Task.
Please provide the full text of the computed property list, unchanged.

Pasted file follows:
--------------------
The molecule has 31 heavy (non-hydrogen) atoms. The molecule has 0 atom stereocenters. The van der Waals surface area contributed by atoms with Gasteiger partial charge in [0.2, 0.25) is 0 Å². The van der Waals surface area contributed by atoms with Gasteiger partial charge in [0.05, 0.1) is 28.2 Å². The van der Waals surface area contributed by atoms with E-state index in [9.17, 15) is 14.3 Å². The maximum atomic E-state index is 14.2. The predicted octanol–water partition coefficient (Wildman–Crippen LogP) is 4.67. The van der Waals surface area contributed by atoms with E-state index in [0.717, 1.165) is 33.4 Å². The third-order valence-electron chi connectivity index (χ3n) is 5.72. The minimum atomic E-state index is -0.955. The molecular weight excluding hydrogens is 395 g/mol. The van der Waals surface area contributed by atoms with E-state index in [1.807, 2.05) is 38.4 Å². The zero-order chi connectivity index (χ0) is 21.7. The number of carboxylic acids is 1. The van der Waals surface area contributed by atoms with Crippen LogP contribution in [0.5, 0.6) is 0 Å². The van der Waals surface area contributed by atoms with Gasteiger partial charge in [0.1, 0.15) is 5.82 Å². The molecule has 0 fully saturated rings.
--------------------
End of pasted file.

The molecule has 31 heavy (non-hydrogen) atoms. The molecule has 0 atom stereocenters. The van der Waals surface area contributed by atoms with Gasteiger partial charge in [0.2, 0.25) is 0 Å². The van der Waals surface area contributed by atoms with Gasteiger partial charge in [0.05, 0.1) is 28.2 Å². The van der Waals surface area contributed by atoms with E-state index in [9.17, 15) is 14.3 Å². The maximum atomic E-state index is 14.2. The predicted octanol–water partition coefficient (Wildman–Crippen LogP) is 4.67. The van der Waals surface area contributed by atoms with E-state index in [0.717, 1.165) is 33.4 Å². The third-order valence-electron chi connectivity index (χ3n) is 5.72. The minimum atomic E-state index is -0.955. The molecular weight excluding hydrogens is 395 g/mol. The van der Waals surface area contributed by atoms with E-state index in [1.807, 2.05) is 38.4 Å². The zero-order chi connectivity index (χ0) is 21.7. The number of carboxylic acids is 1. The van der Waals surface area contributed by atoms with Crippen LogP contribution in [0.5, 0.6) is 0 Å². The van der Waals surface area contributed by atoms with Gasteiger partial charge in [0.1, 0.15) is 5.82 Å². The molecule has 0 fully saturated rings.